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reply to cowboyro
Re: HOW??? Actually it does. Over time, a relative level is established and that is perfectly fine to determine when programming might be objectionable, salacious, interesting, too quiet or whatever. I doubt they really care that you're listening to your TV at 23 db. They do care that you cranked up the volume to pay attention to the person singing country music on American Idol.
Well, that's not entirely true. Hearing aid companies might want to know the exact level, but I doubt anyone else cares. The rest of the data, when coupled with everything else collected, helps paint a clearer picture.
With that said, any DVR that does this is out the door.
said by desarollo:Or when the phone rings, or someone is talking, or you go to the kitchen... Yeah...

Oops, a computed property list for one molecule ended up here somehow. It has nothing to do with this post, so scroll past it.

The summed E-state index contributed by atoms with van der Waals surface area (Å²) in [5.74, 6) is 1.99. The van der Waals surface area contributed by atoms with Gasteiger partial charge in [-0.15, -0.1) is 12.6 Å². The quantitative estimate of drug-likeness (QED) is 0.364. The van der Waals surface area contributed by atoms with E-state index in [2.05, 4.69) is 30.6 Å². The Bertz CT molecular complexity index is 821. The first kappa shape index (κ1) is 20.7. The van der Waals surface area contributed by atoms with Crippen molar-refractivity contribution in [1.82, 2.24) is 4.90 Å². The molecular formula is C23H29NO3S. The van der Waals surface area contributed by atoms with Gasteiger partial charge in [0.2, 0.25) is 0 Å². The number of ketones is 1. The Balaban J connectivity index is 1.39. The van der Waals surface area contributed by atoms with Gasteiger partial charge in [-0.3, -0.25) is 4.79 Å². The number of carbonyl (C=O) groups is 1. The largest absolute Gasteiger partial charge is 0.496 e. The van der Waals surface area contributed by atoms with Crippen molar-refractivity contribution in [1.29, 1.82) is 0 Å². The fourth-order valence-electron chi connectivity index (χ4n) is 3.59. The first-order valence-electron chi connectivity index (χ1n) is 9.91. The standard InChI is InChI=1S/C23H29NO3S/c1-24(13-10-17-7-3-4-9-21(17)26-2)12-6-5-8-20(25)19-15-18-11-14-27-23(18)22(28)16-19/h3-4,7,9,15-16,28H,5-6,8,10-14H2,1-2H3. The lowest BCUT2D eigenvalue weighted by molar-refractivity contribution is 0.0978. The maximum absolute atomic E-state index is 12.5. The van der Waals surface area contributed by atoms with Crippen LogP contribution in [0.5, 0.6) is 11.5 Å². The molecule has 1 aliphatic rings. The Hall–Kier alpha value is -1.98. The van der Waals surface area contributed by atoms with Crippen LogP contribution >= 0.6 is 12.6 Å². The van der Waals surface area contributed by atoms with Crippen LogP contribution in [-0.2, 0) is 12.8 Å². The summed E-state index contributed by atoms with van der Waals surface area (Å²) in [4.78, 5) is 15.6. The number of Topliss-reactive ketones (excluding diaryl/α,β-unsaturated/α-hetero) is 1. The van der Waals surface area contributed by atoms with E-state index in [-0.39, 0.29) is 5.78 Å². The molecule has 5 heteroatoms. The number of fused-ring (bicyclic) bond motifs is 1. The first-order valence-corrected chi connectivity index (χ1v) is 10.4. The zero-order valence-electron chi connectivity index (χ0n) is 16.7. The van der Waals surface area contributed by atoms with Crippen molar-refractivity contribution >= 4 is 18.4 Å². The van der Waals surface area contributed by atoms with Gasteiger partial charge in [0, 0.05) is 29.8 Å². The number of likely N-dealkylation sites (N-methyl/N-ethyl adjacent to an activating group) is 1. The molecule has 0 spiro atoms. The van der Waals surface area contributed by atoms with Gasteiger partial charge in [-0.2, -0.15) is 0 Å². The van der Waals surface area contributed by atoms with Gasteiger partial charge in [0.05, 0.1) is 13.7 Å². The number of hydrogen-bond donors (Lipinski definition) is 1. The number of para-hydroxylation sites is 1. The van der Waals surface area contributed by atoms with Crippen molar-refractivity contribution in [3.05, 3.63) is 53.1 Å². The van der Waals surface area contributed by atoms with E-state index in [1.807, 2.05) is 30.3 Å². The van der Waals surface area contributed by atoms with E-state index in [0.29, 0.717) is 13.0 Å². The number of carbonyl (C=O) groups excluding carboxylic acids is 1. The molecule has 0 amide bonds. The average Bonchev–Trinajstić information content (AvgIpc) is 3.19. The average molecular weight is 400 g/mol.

Actually it does. Over time, a relative level is established and that is perfectly fine to determine when programming might be objectionable, salacious, interesting, too quiet or whatever.
But anyway, in regards to ATT this is not the case since no info is being sent to the box.
reply to desarollo
Exactly. It's all about relativism, as the absolute level is irrelevant, as one person might have a small TV in a small room, while another might be using a beefy 7.1 surround receiver in a large room that is pushing a lot of power out for a similar volume level at the user's ear.
This article is pretty pointless, since TiVo has been doing this for about a decade.